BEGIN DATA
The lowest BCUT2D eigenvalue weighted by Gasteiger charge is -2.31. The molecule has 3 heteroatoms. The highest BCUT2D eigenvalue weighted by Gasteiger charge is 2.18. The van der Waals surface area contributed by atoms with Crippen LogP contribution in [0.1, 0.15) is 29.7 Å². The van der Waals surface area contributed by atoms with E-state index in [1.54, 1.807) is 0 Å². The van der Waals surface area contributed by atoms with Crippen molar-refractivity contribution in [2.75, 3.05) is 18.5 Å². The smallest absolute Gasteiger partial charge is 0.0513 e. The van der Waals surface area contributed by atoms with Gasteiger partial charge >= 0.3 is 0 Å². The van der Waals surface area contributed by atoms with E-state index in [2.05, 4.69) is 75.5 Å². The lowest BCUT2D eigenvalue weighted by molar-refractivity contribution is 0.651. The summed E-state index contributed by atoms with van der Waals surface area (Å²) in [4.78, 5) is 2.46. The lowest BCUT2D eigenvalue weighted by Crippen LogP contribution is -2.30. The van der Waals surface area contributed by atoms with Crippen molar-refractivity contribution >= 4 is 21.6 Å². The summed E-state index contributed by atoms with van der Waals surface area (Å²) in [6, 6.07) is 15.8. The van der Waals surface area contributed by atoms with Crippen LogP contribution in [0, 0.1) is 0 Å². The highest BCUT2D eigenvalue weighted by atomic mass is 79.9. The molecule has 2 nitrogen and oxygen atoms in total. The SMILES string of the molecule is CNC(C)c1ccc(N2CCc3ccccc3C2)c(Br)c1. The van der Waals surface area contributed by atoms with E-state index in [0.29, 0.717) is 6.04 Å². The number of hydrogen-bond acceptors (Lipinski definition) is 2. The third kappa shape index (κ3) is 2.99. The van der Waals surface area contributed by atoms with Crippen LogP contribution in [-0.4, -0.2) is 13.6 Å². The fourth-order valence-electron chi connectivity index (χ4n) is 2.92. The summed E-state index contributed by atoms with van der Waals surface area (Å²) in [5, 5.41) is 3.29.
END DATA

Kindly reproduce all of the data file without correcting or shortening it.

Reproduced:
The lowest BCUT2D eigenvalue weighted by Gasteiger charge is -2.31. The molecule has 3 heteroatoms. The highest BCUT2D eigenvalue weighted by Gasteiger charge is 2.18. The van der Waals surface area contributed by atoms with Crippen LogP contribution in [0.1, 0.15) is 29.7 Å². The van der Waals surface area contributed by atoms with E-state index in [1.54, 1.807) is 0 Å². The van der Waals surface area contributed by atoms with Crippen molar-refractivity contribution in [2.75, 3.05) is 18.5 Å². The smallest absolute Gasteiger partial charge is 0.0513 e. The van der Waals surface area contributed by atoms with Gasteiger partial charge >= 0.3 is 0 Å². The van der Waals surface area contributed by atoms with E-state index in [2.05, 4.69) is 75.5 Å². The lowest BCUT2D eigenvalue weighted by molar-refractivity contribution is 0.651. The summed E-state index contributed by atoms with van der Waals surface area (Å²) in [4.78, 5) is 2.46. The lowest BCUT2D eigenvalue weighted by Crippen LogP contribution is -2.30. The van der Waals surface area contributed by atoms with Crippen molar-refractivity contribution >= 4 is 21.6 Å². The summed E-state index contributed by atoms with van der Waals surface area (Å²) in [6, 6.07) is 15.8. The van der Waals surface area contributed by atoms with Crippen LogP contribution in [0, 0.1) is 0 Å². The highest BCUT2D eigenvalue weighted by atomic mass is 79.9. The molecule has 2 nitrogen and oxygen atoms in total. The SMILES string of the molecule is CNC(C)c1ccc(N2CCc3ccccc3C2)c(Br)c1. The van der Waals surface area contributed by atoms with E-state index in [0.29, 0.717) is 6.04 Å². The number of hydrogen-bond acceptors (Lipinski definition) is 2. The third kappa shape index (κ3) is 2.99. The van der Waals surface area contributed by atoms with Crippen LogP contribution in [-0.4, -0.2) is 13.6 Å². The fourth-order valence-electron chi connectivity index (χ4n) is 2.92. The summed E-state index contributed by atoms with van der Waals surface area (Å²) in [5, 5.41) is 3.29.